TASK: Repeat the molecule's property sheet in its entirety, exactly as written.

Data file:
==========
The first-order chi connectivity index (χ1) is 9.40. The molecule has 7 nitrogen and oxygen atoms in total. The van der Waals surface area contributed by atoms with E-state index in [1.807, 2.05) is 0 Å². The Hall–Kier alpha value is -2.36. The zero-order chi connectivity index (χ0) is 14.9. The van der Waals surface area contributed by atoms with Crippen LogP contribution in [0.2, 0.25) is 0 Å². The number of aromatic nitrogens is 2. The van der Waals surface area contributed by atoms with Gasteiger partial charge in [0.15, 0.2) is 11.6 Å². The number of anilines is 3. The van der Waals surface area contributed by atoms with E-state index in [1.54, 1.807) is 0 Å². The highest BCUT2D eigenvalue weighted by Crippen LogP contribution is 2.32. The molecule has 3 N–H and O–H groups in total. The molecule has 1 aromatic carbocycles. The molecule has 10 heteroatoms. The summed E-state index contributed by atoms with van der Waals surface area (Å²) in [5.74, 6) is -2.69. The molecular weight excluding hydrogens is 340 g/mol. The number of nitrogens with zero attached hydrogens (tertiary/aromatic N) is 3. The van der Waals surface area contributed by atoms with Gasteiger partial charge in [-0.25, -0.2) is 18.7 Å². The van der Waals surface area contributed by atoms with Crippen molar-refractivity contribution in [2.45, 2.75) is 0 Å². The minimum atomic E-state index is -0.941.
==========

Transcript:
The first-order chi connectivity index (χ1) is 9.40. The molecule has 7 nitrogen and oxygen atoms in total. The van der Waals surface area contributed by atoms with E-state index in [1.807, 2.05) is 0 Å². The Hall–Kier alpha value is -2.36. The zero-order chi connectivity index (χ0) is 14.9. The van der Waals surface area contributed by atoms with Crippen LogP contribution in [0.2, 0.25) is 0 Å². The number of aromatic nitrogens is 2. The van der Waals surface area contributed by atoms with Gasteiger partial charge in [0.15, 0.2) is 11.6 Å². The number of anilines is 3. The van der Waals surface area contributed by atoms with E-state index in [1.54, 1.807) is 0 Å². The highest BCUT2D eigenvalue weighted by Crippen LogP contribution is 2.32. The molecule has 3 N–H and O–H groups in total. The molecule has 1 aromatic carbocycles. The molecule has 10 heteroatoms. The summed E-state index contributed by atoms with van der Waals surface area (Å²) in [5.74, 6) is -2.69. The molecular weight excluding hydrogens is 340 g/mol. The number of nitrogens with zero attached hydrogens (tertiary/aromatic N) is 3. The van der Waals surface area contributed by atoms with Gasteiger partial charge in [-0.25, -0.2) is 18.7 Å². The van der Waals surface area contributed by atoms with Crippen molar-refractivity contribution in [2.45, 2.75) is 0 Å². The minimum atomic E-state index is -0.941.